I updated the sidebar a few weeks ago. Some of the books deserve a special mention. Although I'm not in the mood for in depth reviews, I want to be sure that the readers among you (that's all of you, right?) don't miss out on some very special treats. Hence, these mini-reviews.
My reading list over the holidays was mostly James Patterson and other beach books; they were all my brain could handle amidst The Brownie List and FlapJilly's visit and Big Cuter's enticements to play Guillotine and Mille Bornes. I started On Pluto just before the anniversary of my perforation; I had to have TBG hide it away so that Greg O'Brien's tragedy didn't impinge on my own.
His book is raw and unflinching and funny in the way that outrageous suffering with no solution can be funny. It's the kind of funny you laugh at in your darkest moments. What am I laughing about? Believe me, you don't want to know. I can't imagine how that must feel. Please, don't. You don't want those feelings, believe me.
Greg O'Brien's description of living with early onset Alzheimers is that kind of funny, the kind of funny that leaves you shaking your head in gratitude that his adventures on the riding lawn mower involved damage only to hedges and flower beds. I understood the need to continue to participate in the things that make life worth living, but I wonder about the wisdom of letting an impaired person drive a tractor.... or an automobile, for that matter. His descriptions of short trips turning into long adventures because his brain thought it was a good idea made me quail on the couch. There were other people on the road, for crying out loud. Did no one give any thought to the damage he could have done had his hallucinations decided to show him a bridge to nowhere.... that he decided to cross?
The author was here in Tucson today; I couldn't make myself attend the luncheon. JannyLou thought it would be too dark and declined my invitation; the more I thought about it, the righter her decision seemed to be. I didn't want to yell at a man facing a horrible end to a marvelous life, but I couldn't seem to get past it.
The book, given all that bloviating on my part, is a wonderfully warm and thoughtful trip down Loss of Memory Lane. There's not much in the way of deep philosophy, but the day to day struggles and triumphs and surprises made it a worthwhile read. For deeper thoughts, and, ultimately, an even sadder journey, look to When Breath Becomes Air, by Paul Kalanithi.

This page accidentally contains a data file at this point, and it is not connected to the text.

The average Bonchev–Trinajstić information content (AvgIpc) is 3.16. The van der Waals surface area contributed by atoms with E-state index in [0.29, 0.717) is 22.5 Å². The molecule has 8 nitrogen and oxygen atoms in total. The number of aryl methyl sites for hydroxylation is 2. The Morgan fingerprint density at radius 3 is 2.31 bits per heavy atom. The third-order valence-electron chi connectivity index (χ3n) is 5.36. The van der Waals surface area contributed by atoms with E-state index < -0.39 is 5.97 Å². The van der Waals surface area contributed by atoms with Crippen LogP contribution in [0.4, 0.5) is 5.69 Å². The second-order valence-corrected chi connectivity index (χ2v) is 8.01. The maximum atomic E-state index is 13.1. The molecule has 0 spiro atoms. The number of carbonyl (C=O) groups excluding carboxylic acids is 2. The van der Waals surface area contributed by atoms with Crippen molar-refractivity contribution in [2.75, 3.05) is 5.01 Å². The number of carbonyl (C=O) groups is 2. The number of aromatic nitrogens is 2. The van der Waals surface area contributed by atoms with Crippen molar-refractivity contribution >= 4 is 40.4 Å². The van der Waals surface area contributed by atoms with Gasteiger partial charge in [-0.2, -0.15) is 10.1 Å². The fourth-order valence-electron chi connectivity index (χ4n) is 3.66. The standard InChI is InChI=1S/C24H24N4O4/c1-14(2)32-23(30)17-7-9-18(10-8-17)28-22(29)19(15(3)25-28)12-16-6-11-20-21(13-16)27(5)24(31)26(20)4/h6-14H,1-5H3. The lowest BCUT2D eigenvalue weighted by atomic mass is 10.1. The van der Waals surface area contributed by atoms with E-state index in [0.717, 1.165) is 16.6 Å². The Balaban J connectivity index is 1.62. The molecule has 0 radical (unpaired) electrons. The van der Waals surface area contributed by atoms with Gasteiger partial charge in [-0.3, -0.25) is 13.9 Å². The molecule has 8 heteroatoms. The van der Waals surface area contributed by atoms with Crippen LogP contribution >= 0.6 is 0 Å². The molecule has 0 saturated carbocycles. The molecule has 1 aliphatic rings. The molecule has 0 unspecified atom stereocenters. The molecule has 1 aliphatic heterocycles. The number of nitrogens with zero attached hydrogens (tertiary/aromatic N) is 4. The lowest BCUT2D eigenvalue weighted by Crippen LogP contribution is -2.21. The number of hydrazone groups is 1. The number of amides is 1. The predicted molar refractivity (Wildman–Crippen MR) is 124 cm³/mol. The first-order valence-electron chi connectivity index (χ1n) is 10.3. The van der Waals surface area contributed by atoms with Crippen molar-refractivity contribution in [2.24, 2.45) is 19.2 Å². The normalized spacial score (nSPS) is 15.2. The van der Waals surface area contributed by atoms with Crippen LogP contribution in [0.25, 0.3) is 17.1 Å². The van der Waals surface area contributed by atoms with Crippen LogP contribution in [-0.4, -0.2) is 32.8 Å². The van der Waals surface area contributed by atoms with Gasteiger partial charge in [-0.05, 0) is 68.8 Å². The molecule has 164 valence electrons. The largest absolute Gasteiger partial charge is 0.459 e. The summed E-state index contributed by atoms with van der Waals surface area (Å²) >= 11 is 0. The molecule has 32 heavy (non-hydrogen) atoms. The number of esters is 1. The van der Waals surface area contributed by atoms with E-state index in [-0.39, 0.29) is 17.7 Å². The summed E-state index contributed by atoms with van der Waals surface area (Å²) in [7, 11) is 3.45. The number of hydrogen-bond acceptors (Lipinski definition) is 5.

A brilliant young neuroscientist/neurosurgeon/author/husband/father/friend was teetering at the top of his career, ready to jump off into any number of absolutely perfect futures when a chest x-ray revealed Stage 4 Lung Cancer. He didn't survive, and that leaves a hole in this world which seems irreplaceable.
Dr. Kalanithi's life was defined by his search for the connection between the brain and the mind - which creates which? Is the mind a result of chemical connections, of synapses and blood flow, or is there a less tangible, looser (scientifically) but more potent (philosophically) explanation. Air becomes breath when it enters and exits the body... and breath becomes air when the body can no longer respond.
It's thoughts like those that kept me reading slowly and carefully, but this is not a dry, pedantic tale. Rather, it is filled with moments like these: When his wife asked if having a baby would make his parting all that much more difficult, he said "And wouldn't that be wonderful!" The ability to find joy right there in the middle of the sorrow is the reason you should read this book.
Finally, in this list of non-fiction, difficult but necessary, touching but not overly sentimental books, comes Atul Gawande's Being Mortal. This is the book you read when you need to have The Conversation with your aging parents, or with your adult children. Using his physician father as just one example, he explores the hidden corners of dealing with the frail but functional elderly. Who should stay at home and who should decide what level of care is needed? Where do you draw the line between safety and independence? Do wishes trump everything, or can a guardian angel swoop in and fix it all?
Gawande doesn't have all the answers, but he shows you how to ask the questions. His descriptions made me feel better about the care we gave G'ma, and about the way we got there. If you are worried, start here.
Soon, I'll write about the fiction I read. It stretched my brain and made me think, which was a pleasant if exhausting change from James Patterson and the Kellermans and Ace Atkins. For now, though, I'm going to enjoy a lovely weekend with my sweetie. Come back on Monday so I can tell you about Lewis Black; we're going to see him on Saturday night.